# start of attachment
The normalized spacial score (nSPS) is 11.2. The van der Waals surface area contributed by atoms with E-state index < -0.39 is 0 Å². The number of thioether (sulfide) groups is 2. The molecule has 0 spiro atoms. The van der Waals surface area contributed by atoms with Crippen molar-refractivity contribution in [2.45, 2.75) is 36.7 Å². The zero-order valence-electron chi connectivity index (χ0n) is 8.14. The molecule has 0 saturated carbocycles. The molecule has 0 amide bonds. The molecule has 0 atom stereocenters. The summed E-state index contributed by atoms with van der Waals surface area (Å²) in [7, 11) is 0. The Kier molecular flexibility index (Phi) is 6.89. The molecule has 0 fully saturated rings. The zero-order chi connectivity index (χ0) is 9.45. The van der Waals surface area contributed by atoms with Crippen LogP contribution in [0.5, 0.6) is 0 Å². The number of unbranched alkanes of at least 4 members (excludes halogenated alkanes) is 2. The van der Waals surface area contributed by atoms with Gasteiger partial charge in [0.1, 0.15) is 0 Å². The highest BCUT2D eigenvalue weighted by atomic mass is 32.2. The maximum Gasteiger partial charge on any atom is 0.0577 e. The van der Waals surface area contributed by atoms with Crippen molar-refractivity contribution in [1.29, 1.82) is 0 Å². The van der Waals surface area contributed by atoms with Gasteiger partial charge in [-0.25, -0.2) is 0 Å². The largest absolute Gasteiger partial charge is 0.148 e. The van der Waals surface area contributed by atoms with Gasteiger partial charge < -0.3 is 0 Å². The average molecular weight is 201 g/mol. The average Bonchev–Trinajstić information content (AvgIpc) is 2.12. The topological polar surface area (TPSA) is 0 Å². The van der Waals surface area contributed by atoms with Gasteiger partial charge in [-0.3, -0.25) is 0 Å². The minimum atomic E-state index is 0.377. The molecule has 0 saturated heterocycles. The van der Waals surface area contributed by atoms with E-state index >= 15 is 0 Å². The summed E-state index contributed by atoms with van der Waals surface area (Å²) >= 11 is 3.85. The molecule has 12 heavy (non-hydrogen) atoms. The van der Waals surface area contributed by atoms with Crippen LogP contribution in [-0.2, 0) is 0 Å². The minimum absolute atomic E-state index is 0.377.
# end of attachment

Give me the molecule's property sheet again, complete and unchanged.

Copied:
The normalized spacial score (nSPS) is 11.2. The van der Waals surface area contributed by atoms with E-state index < -0.39 is 0 Å². The number of thioether (sulfide) groups is 2. The molecule has 0 spiro atoms. The van der Waals surface area contributed by atoms with Crippen molar-refractivity contribution in [2.45, 2.75) is 36.7 Å². The zero-order valence-electron chi connectivity index (χ0n) is 8.14. The molecule has 0 saturated carbocycles. The molecule has 0 amide bonds. The molecule has 0 atom stereocenters. The summed E-state index contributed by atoms with van der Waals surface area (Å²) in [7, 11) is 0. The Kier molecular flexibility index (Phi) is 6.89. The molecule has 0 fully saturated rings. The zero-order chi connectivity index (χ0) is 9.45. The van der Waals surface area contributed by atoms with Crippen LogP contribution in [0.5, 0.6) is 0 Å². The number of unbranched alkanes of at least 4 members (excludes halogenated alkanes) is 2. The van der Waals surface area contributed by atoms with Gasteiger partial charge in [0.1, 0.15) is 0 Å². The highest BCUT2D eigenvalue weighted by atomic mass is 32.2. The maximum Gasteiger partial charge on any atom is 0.0577 e. The van der Waals surface area contributed by atoms with Crippen molar-refractivity contribution in [1.29, 1.82) is 0 Å². The van der Waals surface area contributed by atoms with Gasteiger partial charge in [-0.25, -0.2) is 0 Å². The largest absolute Gasteiger partial charge is 0.148 e. The van der Waals surface area contributed by atoms with Gasteiger partial charge < -0.3 is 0 Å². The average molecular weight is 201 g/mol. The average Bonchev–Trinajstić information content (AvgIpc) is 2.12. The topological polar surface area (TPSA) is 0 Å². The van der Waals surface area contributed by atoms with Gasteiger partial charge in [-0.3, -0.25) is 0 Å². The minimum atomic E-state index is 0.377. The molecule has 0 saturated heterocycles. The van der Waals surface area contributed by atoms with E-state index >= 15 is 0 Å². The summed E-state index contributed by atoms with van der Waals surface area (Å²) >= 11 is 3.85. The molecule has 12 heavy (non-hydrogen) atoms. The van der Waals surface area contributed by atoms with Crippen LogP contribution in [-0.2, 0) is 0 Å². The minimum absolute atomic E-state index is 0.377.